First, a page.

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#72 stephensgirls

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Posted 06 November 2017 - 01:05 AM

In DS13's case, he has Nonverbal Learning Disorder (NVLD), which keeps him from generalizing concepts and being able to apply previously learned material to new problems. The math disability is related. He has very low visual spatial and processing scores on his IQ testing.

 

We will keep plugging away, but the reality is that for people who have NVLD plus a severe math disability, their math disability gets worse over time, not better. So we are not sure how far DS will really progress in math past this middle school level. He will likely be in the resource room (special ed) for high school math, instead of in the regular classes (he will be in public school for high school).

 

I deliberately left doom and gloom statements out of my previous post, because the path that we see ahead for DS is his path and may not apply to your situation. We encourage him and try to present a positive attitude about math to him as we help him with his homework, but DH and I are also privately thinking realistically about how he will move forward in math over the next few years.

 

As far as how to teach him....since he is enrolled in school, the methods his school uses won't apply to homeschooling.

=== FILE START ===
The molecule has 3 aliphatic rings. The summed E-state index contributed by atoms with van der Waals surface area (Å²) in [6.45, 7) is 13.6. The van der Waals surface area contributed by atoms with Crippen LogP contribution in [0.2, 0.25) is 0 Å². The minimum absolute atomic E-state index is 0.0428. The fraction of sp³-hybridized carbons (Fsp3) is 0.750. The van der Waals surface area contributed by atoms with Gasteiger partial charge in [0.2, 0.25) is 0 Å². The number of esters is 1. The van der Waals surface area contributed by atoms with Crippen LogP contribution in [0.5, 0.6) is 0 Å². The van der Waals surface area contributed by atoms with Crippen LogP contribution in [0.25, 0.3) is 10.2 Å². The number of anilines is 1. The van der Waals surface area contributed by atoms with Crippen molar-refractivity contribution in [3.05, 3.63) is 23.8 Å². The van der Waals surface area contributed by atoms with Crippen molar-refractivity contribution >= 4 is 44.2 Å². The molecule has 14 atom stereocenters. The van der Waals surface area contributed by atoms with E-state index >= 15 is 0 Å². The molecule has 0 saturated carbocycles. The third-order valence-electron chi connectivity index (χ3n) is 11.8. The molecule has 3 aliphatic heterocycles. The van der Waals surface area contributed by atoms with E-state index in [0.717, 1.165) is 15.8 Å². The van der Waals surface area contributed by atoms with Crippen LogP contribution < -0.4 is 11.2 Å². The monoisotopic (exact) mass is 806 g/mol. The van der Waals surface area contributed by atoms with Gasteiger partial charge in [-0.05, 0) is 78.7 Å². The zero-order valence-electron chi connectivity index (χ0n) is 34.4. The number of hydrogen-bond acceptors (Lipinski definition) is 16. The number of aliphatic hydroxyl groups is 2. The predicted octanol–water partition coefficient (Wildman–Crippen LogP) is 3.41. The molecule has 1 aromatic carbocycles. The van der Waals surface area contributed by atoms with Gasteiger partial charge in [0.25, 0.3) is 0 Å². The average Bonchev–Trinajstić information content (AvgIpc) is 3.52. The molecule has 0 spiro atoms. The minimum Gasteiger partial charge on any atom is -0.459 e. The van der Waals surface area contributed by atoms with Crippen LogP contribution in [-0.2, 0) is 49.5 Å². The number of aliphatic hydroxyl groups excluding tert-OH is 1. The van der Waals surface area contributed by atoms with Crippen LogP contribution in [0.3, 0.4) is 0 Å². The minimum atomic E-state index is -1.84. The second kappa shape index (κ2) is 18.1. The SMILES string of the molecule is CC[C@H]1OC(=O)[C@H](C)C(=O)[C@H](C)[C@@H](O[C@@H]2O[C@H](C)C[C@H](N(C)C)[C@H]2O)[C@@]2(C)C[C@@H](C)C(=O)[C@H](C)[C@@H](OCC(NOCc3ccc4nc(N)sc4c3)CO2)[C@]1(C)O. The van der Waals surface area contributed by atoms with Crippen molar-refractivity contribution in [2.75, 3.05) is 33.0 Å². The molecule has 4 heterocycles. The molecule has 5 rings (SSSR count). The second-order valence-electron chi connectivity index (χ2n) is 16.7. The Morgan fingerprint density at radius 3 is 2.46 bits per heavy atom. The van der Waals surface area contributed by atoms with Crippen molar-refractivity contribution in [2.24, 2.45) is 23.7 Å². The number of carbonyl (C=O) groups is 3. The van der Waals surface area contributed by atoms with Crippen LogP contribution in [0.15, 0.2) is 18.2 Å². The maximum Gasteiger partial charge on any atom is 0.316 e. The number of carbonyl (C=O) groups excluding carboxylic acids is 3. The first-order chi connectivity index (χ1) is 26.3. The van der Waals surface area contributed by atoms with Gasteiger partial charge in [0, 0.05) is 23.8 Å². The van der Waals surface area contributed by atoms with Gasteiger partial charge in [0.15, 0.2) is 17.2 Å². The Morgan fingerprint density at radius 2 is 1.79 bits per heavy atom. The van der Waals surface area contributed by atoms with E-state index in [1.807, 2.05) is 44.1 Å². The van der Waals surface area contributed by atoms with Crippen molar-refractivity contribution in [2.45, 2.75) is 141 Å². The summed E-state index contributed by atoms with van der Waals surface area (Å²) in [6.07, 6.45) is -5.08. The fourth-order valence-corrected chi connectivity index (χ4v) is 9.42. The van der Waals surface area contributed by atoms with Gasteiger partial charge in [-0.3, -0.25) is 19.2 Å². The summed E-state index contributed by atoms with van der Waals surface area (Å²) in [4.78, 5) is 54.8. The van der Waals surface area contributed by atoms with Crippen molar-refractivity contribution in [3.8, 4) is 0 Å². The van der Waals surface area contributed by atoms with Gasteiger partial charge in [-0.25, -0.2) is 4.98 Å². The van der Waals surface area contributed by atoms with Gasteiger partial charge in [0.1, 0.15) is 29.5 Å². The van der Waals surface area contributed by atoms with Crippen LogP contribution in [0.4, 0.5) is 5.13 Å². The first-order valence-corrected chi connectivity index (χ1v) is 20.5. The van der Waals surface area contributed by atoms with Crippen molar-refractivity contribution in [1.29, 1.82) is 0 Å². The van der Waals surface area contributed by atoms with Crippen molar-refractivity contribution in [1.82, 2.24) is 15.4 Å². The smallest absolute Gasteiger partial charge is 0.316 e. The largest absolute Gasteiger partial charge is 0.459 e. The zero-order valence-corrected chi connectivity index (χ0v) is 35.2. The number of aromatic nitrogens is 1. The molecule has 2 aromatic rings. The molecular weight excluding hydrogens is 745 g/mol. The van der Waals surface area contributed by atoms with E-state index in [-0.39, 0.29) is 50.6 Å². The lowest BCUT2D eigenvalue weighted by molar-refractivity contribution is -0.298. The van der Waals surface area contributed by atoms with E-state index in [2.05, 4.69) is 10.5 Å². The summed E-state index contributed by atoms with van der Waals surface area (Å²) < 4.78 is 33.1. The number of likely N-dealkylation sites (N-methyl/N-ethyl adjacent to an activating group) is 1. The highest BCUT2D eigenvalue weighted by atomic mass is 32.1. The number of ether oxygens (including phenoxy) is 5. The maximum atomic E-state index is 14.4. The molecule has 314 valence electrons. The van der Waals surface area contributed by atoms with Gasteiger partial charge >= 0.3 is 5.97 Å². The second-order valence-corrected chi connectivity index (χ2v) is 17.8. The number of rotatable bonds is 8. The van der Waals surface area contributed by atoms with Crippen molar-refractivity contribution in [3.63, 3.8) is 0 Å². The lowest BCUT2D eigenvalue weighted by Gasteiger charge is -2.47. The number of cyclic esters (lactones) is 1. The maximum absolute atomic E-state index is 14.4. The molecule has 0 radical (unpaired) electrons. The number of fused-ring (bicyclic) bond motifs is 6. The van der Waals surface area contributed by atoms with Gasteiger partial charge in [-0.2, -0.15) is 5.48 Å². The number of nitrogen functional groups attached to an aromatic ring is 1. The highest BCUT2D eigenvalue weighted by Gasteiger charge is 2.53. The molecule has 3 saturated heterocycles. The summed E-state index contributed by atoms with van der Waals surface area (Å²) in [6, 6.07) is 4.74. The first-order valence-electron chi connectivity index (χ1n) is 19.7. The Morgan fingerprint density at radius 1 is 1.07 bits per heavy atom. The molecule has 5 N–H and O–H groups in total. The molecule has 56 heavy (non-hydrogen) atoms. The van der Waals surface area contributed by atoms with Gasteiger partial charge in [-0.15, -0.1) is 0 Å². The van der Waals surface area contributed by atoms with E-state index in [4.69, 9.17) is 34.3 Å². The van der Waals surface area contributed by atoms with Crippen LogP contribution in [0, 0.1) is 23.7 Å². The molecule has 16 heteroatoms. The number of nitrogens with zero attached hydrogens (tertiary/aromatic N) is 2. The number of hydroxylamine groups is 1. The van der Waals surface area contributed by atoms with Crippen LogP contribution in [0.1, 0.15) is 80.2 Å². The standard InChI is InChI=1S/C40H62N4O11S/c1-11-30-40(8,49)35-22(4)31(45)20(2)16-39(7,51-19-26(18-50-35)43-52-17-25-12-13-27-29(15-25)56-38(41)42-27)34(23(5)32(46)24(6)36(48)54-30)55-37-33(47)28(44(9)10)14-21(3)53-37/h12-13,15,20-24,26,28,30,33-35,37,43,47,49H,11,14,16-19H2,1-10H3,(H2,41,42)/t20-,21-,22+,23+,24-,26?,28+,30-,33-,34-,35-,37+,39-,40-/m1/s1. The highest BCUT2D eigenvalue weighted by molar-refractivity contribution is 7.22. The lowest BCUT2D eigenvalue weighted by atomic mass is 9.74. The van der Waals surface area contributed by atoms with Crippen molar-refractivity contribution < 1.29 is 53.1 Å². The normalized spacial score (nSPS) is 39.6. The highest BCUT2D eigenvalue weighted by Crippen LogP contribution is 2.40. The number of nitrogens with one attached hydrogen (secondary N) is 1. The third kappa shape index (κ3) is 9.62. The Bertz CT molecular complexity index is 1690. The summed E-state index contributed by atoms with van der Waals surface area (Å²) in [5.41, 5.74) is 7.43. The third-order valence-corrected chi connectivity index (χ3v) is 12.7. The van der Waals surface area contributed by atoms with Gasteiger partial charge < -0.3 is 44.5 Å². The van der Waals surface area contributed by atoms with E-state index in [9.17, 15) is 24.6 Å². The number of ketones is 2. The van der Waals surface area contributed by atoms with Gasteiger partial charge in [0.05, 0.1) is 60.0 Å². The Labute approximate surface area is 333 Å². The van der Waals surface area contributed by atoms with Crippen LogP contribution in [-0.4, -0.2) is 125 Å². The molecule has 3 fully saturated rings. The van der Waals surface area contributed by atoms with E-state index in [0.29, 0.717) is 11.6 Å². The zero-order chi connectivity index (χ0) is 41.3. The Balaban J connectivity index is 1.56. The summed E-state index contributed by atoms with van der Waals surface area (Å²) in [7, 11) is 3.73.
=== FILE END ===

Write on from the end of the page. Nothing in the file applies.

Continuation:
Except his intervention specialist did just make us a packet of math reference sheets covering a wide variety of topics (maybe 30 or 40 pages). We put them in page protector sheets and are organizing them in a binder, so that DS and DH can reference them while studying and doing homework.

 

It's meant to be a toolkit to help with the forgetting problem.

 

This is hard to hear, but I'm glad you shared. I'm not to the point of doom and gloom yet, but I like to think that I'm realistic. This next couple of years will be very telling for us. I know there is a chance that dd won't ever be able to comprehend higher level math. I just don't know yet--not until we try. 


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#73 scoutingmom

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Posted 07 November 2017 - 12:01 AM

I just wanted to comment that DS's math disability presents like this. He is enrolled in school and gets a lot of help from both his math teacher and the intervention specialist. The IS has worked with DS long enough to understand how his disability presents. But the math teacher still doesn't quite get it, I think. Because DS can follow the directions for that day's work and can seem to understand it -- mostly and with some difficulty, but he can complete the assignments. So it seems like he is progressing and understanding.

However, he forgets everything that is not continually practiced. And by late elementary and middle school, early math concepts are not practiced in the curriculum any more, because it is assumed the kids have mastered them. But for DS, the foundation is not there; it has faded away.